Taking a whack at waste problem Baltimore company's device grinds, sterilizes infectious debris

A niche created by EPA

Dentist co-founded the Antaeus Group, developer of SSM 150


August 04, 1996|By Mark Guidera | Mark Guidera,SUN STAFF

After the EPA passed stricter clean air regulations in 1990, Sanford Glazer noticed a common refrain among his professional peers -- in medicine of all places.

"Universally they said that getting rid of medical waste had become a real pain," recalled Dr. Glazer, a Potomac dentist.

The reason: The new rules clamped down on air emissions of toxic chemical compounds, particularly dioxin, which occur during combustion of a wide variety of materials used in medical devices, from bedpans to syringes. Traditionally such equipment has been packed with other infectious medical wastes, such as blood and tissue, and burned in hospital incinerators.

The EPA regulations -- which are being updated and are expected to become even tougher -- have forced hundreds of U.S. hospitals and other institutions to shut down incinerators that can't comply and have given rise to a huge new industry, infectious medical waste hauling.

As Glazer listened to the grousing about rising hauling costs, he began to search for a solution, and he eventually hired an engineering firm to build a prototype of a machine that he believed could replace hospital incinerators that couldn't meet the EPA's new rules.

Today, the dentist, now semi-retired, spends a lot of time in a Southwest Baltimore factory where engineers are fine-tuning a piece of technology that resulted from the brainstorming. Later this year, Antaeus Group, the Baltimore company Glazer co-founded and to which he now acts as a consultant, plans to begin marketing the device, one of the new "alternative technologies" now hitting the market to handle "red bag" waste, so called because it is loaded in dark red bags marked with a biohazard sign.

At stake is a $3 billion medical waste disposal business in the United States, and eventually business in Japan and Europe, where environmental issues also have high priority, industry experts say.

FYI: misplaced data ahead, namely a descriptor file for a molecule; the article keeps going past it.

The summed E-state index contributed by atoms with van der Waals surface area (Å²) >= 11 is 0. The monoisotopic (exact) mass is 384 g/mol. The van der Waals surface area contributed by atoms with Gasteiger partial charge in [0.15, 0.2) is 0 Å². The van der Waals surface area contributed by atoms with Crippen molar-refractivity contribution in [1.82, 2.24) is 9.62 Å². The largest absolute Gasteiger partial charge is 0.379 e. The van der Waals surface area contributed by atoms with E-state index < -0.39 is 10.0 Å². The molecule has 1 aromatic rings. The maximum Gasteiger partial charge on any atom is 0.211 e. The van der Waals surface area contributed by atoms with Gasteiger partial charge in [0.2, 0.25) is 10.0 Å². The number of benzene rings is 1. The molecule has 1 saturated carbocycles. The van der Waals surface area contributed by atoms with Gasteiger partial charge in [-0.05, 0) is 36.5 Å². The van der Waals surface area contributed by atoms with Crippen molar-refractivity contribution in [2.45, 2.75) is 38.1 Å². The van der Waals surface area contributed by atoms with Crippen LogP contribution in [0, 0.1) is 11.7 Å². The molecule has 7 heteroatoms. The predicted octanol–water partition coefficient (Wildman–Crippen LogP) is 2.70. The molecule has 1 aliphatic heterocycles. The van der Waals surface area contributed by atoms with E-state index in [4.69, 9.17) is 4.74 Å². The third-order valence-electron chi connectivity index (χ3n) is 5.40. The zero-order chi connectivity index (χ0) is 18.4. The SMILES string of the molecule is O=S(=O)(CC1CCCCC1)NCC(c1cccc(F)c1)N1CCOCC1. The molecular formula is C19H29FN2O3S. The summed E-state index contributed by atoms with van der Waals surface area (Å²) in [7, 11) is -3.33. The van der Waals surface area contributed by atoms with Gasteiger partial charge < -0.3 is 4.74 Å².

From the outside, the Antaeus Group's device, named the SSM [steam sterilization macerator]-150, but sometimes called the waste whacker, looks like a huge metal shoe box with a boat hatch on one side. It is about 10 feet long, 7 feet high and 4 feet wide.

Inside, it might be thought of as a high-tech marriage of two common kitchen conveniences, the steam cooker and the garbage disposal.

A key technological component in the design: a 7-inch macerating -- or grinding -- blade that took engineers three years to design and develop.

Unsorted medical waste is loaded through the hatch and the operator hits a button that triggers a 300-degree steam bath. Within a minute, a flow of very hot water begins to pump the waste materials toward the grinder blade moving at 1,800 revolutions per minute. It begins shredding and smashing to bits everything from titanium metal sutures and clamps to cotton swabbing. (Human body parts and radioactive materials are barred from disposal in such a device.) The waste mass is constantly cycled through the steam and hot water bath and grinder for about 35 minutes.

The end result is a sterilized, clotted mass of plastic and metal chips, shredded cotton and other textiles. Sterilized fluids from the process would be drained into the local sewer tap. Solid masses would be hauled off with the hospital's regular garbage rather than by medical waste haulers. A computer program monitors the entire process.

This month, Antaeus plans to install test units at Johns Hopkins Hospital and Franklin Square Hospital to gather performance data.

The company expects to sell 100 units in the first year, said Mark Barnett, Antaeus' president. The units will likely sell for about $200,000 each.

Antaeus is also looking into other arrangements to market the waste whacker. Those options include leasing them to institutions such as prisons and nursing homes that may not be able to afford to buy a unit, and installing units for free and collecting fees to operate them, Barnett said.

"The beauty of this technology is it offers us a lot of different ways to market it," Barnett said.

Later this year, the company, which now employs just a handful of people, plans to add staff as it beefs up for sales and marketing and engineering smaller models of the whacker.

William Norton, Antaeus' senior vice president for business development, says several trends are working in the company's favor. A key one is the tougher EPA regulations due to be unveiled next year. Antaeus Group estimates that the rules could shutter at least 80 percent of the 2,400 hospital and medical institution incinerators still in operation in the United States, said Norton. Added to that is increased financial pressures on hospitals resulting from managed care.

"From a marketing standpoint our timing couldn't be any better," Norton said. "There just aren't many technologies available today to deal with incinerating [medical] waste on site."

Antaeus, however, does face competition.

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